National Poetry Month: Day 28. “How to Dance When You Do Not Know How to Dance” by Nick Lantz

By

How to Dance When You Do Not Know How to Dance

You and I fit together
like two millstones, and oh the music

we make of grist, going round
and round the same

arguments (taxes, laundry,
the leaky

faucet, the unremarkable
disasters of marriage).

My feet are two ugly badgers
that hide their faces

in the dirt when they see
clouds tip-toeing

above the lake.
The homely trees in winter
crack and fall

into one another: that is how I must
look to you as I gather

dirty plates to the sink.
You say, Talk to me about

the weather. I say that once
a tornado carried

a birdcage with a live canary inside
a quarter mile, the cage
flying, the bird flying

inside of it. I don’t know how
to make the faucet

hold back its drip. I try
to open a bottle of wine

and half the cork breaks off
inside the neck. But you, Love,
you ignore

the flecks of cork floating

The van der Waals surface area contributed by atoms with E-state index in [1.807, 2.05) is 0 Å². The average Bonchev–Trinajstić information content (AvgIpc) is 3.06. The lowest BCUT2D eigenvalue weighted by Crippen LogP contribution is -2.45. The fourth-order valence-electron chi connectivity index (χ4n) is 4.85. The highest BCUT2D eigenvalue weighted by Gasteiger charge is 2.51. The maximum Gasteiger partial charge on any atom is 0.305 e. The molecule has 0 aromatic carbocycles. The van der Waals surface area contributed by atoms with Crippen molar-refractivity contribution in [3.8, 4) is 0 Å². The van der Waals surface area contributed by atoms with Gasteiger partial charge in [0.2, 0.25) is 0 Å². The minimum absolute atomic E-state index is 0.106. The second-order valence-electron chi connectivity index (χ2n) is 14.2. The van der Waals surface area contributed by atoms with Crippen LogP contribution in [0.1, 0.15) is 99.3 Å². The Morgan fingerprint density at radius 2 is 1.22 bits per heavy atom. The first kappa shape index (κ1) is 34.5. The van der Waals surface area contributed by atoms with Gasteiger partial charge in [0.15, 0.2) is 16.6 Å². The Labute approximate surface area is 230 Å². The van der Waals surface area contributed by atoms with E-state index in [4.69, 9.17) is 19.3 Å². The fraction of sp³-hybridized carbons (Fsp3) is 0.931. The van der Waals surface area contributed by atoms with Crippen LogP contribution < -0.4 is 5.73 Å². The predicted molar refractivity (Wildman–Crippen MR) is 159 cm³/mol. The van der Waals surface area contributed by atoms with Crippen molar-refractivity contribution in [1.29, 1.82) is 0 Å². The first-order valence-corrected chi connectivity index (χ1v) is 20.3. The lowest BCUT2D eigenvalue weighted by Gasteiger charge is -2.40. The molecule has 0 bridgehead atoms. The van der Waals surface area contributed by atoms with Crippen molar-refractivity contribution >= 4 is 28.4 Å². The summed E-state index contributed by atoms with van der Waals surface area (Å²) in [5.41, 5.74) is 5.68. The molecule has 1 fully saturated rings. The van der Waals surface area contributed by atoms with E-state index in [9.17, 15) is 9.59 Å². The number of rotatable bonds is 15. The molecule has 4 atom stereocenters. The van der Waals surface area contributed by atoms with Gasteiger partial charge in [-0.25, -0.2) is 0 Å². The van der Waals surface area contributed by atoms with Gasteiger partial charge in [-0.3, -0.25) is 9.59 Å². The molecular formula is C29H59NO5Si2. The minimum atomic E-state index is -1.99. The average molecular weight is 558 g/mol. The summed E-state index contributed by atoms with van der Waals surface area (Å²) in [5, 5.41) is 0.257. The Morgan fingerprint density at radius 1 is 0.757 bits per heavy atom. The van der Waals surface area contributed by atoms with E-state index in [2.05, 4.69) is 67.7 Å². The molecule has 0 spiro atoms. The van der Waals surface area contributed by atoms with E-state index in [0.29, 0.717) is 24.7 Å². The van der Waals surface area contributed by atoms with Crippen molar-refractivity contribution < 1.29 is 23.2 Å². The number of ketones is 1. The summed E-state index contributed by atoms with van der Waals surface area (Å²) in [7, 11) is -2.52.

in your glass, the way

I teeter and reach out a hand
for something that isn’t there.

Love, I will mate the limp socks. I will fold

the shirts so their sleeves
wrap around their flat,

empty chests. I will drip words
into your ear as you fall asleep.

I will carry boxes up and down
the basement steps all day.

I will pour another glass of wine,
and we will dance the slick sidewalk two-step,

the lassoed-calf flop,
the chain gang shuffle, the all-thumbs

jitterbug,
the fish-out-of-water jive.

Nick Lantz

Nick Lantz is the author of two books of poetry, We Don’t Know, We Don’t Know and The Lightning That Strikes the Neighbors’ House. He was a Jay C. and Ruth Halls Poetry Fellow at the Wisconsin Institute for Creative Writing, and he is the 2010-2011 Emerging Writer Lecturer at Gettysburg College.


Original poetry published by The Rumpus. More from this author →